What is wireless broadband? A beginner’s guide to Wi-Fi, FWA, 4G and satellite broadband

wireless transmissions/istock/chombosanWhat is wireless broadband?

Wireless broadband is a broadband connection that doesn't use cables. This may refer to Wi-Fi networks or the actual internet service.

For internet service providers (ISPs), wireless broadband can be a way to provide coverage to a large area without installing a fixed line network. Wireless broadband can be useful if you live in an area without fixed line broadband, or want internet access without a phone line.

And Wi-Fi networking is essential if you want to get internet anywhere without running wiring throughout your home or drilling holes in the wall.

Is wireless broadband the same as Wi-Fi?

When we talk about wireless broadband it can mean two different things.

Wi-Fi networking
Most commonly, wireless broadband is used to refer to Wi-Fi networking, where a Wi-Fi router is used to provide internet access and networking to nearby devices without cables. There's a good chance you already have Wi-Fi in your home, and there are also thousands of public Wi-Fi hotspots found in restaurants, pubs and others locations around the UK. But the broadband itself is probably not wireless and is supplied via an Openreach (BT) telephone line or Virgin Media network cable.

Wireless ISP
Wireless broadband may also be used to refer to wireless ISPs (WISPs) which deliver internet access with a wireless connection instead of a fixed line. In this context wireless broadband does not refer to a specific technology as WISPs can use different methods to provide their services.

Wi-Fi, FWA, mobile broadband and satellite broadband - what’s the difference?

If you’re interested in getting internet from a WISP you might encounter terms like FWA, mobile broadband or satellite broadband. But what do these mean in the context of home broadband, and what are the differences between them?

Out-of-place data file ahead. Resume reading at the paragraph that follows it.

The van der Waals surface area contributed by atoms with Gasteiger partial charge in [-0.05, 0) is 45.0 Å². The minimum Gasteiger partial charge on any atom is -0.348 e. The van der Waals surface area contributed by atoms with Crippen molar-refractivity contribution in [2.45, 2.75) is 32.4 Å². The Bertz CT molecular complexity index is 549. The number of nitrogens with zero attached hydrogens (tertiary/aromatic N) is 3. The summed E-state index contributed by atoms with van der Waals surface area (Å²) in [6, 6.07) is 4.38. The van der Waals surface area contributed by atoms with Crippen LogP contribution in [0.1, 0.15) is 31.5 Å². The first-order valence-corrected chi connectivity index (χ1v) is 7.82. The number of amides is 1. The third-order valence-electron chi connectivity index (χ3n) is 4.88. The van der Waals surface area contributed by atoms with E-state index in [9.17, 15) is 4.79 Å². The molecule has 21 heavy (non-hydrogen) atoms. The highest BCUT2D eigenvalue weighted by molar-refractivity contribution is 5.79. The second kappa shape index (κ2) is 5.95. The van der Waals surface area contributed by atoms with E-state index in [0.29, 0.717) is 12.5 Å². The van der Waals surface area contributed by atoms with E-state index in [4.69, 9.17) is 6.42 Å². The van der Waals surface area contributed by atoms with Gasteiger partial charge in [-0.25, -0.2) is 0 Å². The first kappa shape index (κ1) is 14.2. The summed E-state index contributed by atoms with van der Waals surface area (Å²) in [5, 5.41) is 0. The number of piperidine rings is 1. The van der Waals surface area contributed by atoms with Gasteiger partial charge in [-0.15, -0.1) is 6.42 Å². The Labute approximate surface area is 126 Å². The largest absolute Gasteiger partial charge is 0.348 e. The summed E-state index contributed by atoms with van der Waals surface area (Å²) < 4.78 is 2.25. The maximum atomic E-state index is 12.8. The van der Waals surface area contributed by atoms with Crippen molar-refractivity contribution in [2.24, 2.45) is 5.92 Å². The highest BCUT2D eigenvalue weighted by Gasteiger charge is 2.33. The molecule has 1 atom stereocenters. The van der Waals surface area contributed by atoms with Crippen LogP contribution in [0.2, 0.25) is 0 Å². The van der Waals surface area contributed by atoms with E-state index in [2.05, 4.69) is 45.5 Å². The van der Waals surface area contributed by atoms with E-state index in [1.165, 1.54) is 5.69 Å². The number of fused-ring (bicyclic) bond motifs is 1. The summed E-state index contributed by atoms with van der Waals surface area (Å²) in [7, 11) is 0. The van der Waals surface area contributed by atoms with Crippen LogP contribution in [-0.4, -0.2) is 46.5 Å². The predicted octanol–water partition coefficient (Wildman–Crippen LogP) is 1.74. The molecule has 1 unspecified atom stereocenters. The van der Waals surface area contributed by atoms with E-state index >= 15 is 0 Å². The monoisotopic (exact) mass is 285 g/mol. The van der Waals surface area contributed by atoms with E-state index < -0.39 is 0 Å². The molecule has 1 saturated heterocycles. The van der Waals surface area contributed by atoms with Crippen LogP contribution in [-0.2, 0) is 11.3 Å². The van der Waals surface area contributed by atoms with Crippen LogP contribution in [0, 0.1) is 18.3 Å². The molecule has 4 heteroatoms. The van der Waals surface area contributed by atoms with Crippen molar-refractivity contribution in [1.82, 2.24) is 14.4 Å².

Fixed Wireless Access (FWA)
Fixed wireless access ISPs use wireless transmissions to provide internet access without having to run wires. FWA is a broad term, not a specific technology; FWA ISPs may use Wi-Fi, WiMAX (a long range wireless standard) and 4G.

Mobile broadband
Mobile broadband can be used at home in place of a fixed line service. Relish is probably the best known home ISP to use mobile networks. There’s also Three HomeFi and EE 4G home broadband, among others. Any mobile broadband service can be used at home of course, though the relatively low data limits can be restrictive. If you’d like to know more read our guide to using mobile broadband at home.

Satellite broadband
Rather than relying upon ground-based transmitters, satellite broadband uses orbiting relays to provide broadband access. Satellite broadband’s greatest strength is its ability to work anywhere within the very large coverage footprint, so even the most remote homes can get reasonably fast internet. If this is something that interests you we have a guide to satellite broadband which goes into more detail.

Should I get fixed line or wireless broadband?

Fixed line broadband using ADSL or fibre optic technology from ISPs such as BT, TalkTalk, Virgin and Sky is the best option for most people. These are reliable and affordable services that almost everyone can get.

Wireless broadband ISPs tend to fill a niche, covering gaps in the fixed line networks. If you find that your fixed line broadband access is very slow or non-existent then a WISP may be the ideal solution.

There are few reasons to choose wireless over fixed line if both are available. Though a WISP does have the advantage of not needing a telephone line or cable so may be preferable if you can’t get or don’t want a phone line. But consider the cost implications as installation, setup and running costs may be higher overall than the price of fixed line broadband including phone line rental.

Can I still get Wi-Fi if I have wireless broadband?

Getting broadband wirelessly has no impact on using Wi-Fi for networking and sharing the connection. The WISP gives you an internet connection, how you manage that once it’s in your home or office is up to you. But you should check with the ISP about what kind of equipment is included - some WISPs may provide a Wi-Fi router with integrated modem, others might only supply a modem which will have to be connected to a standalone Wi-Fi router to enable wireless networking.

I just want Wi-Fi at home - do I need to buy wireless broadband?

It is not necessary to choose a wireless ISP inb order to use Wi-Fi in your home for connecting computers, smartphones, tablets and other devices to the internet.

To get Wi-Fi at home you only need a Wi-Fi router, which is almost always included with a broadband deal at no extra cost.

Our guide to setting up Wi-Fi can help you get started. We also have a beginner’s introduction to Wi-Fi and a guide to buying your own Wi-Fi router.

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